CIPI brings university researchers together with public sector and industrial partners in a network with state-of-the-art facilities to stimulate innovations in photonics and promote their exploitation to generate wealth and enhance the quality of life for Canadians. Potential applications cover information technology, telecommunications, environmental monitoring, biomedical science and industrial processes. CIPI supports 107 academic researchers at 29 universities, working in partnership with 41 industries and 18 other collaborators.

GEOIDE builds strategic alliances between the academic, governmental and industrial sectors to catalyse geomatic research and development in Canada. Its role is to ensure that Canada is actively engaged in building the geomatics infrastructure that will support a sustainable society in social, economic and environmental terms in the 21st century. GEOIDE supports 180 researchers at 61 universities, working in collaboration with 93 industries and 59 other partners to develop applications that support transportation, health care, natural resources, pollution monitoring and environmental assessment.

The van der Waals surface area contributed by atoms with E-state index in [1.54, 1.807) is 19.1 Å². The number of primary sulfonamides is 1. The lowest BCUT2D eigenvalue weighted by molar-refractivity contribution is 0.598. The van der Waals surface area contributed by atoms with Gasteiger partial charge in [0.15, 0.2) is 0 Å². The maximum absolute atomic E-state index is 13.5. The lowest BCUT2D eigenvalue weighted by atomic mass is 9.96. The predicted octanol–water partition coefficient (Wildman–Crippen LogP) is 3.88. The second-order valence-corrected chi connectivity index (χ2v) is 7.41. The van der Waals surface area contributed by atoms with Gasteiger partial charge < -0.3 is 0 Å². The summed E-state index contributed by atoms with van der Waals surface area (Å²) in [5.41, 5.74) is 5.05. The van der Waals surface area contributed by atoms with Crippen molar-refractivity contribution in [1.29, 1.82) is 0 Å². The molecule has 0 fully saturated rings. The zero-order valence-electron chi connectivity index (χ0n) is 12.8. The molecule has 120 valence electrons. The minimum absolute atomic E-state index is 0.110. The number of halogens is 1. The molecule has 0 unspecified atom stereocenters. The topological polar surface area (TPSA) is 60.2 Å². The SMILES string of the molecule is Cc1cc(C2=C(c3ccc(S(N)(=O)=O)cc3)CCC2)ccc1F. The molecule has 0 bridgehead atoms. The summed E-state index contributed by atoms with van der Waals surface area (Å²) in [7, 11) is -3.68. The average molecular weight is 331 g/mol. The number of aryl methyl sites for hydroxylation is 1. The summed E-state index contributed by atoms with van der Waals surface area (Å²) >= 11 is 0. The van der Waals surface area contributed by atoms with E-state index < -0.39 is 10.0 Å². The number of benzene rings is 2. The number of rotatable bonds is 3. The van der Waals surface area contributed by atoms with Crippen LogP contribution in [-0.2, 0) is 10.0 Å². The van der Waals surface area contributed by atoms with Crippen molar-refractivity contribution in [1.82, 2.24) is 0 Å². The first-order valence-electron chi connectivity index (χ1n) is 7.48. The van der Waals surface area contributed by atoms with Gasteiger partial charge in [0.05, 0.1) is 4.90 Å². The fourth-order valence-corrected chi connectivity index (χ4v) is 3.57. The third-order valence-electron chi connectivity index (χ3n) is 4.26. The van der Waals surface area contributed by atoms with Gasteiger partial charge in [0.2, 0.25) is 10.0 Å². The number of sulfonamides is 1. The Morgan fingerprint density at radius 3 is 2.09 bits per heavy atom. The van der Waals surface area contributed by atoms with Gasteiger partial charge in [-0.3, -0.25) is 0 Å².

In addition, two other Networks of Centres of Excellence established since 1990 will receive research management funding to enable them to complete their knowledge, technology transfer and exploitation activities. The Canadian Genetic Diseases Network (CGDN), based at the University of British Columbia and the Institute for Robotics and Intelligent Systems (IRIS) managed by Precarn in Ottawa will receive $500.000 and $250.000 respectively.

CGDN is committed to advancing Canada's scientific and commercial competitiveness in genetic research, and the application of genetic discoveries to prevent, diagnose, and treat human disease. CGDN facilitates and funds collaborative research in human genetics across Canada; educates emerging scientists to excel in human genetic disease research; and facilitates partnerships between industry and academia to translate research discoveries into therapies or diagnostic tests. CGDN fosters linkages between 43 leading researchers, 10 Canadian universities, 34 industries and 75 other partners.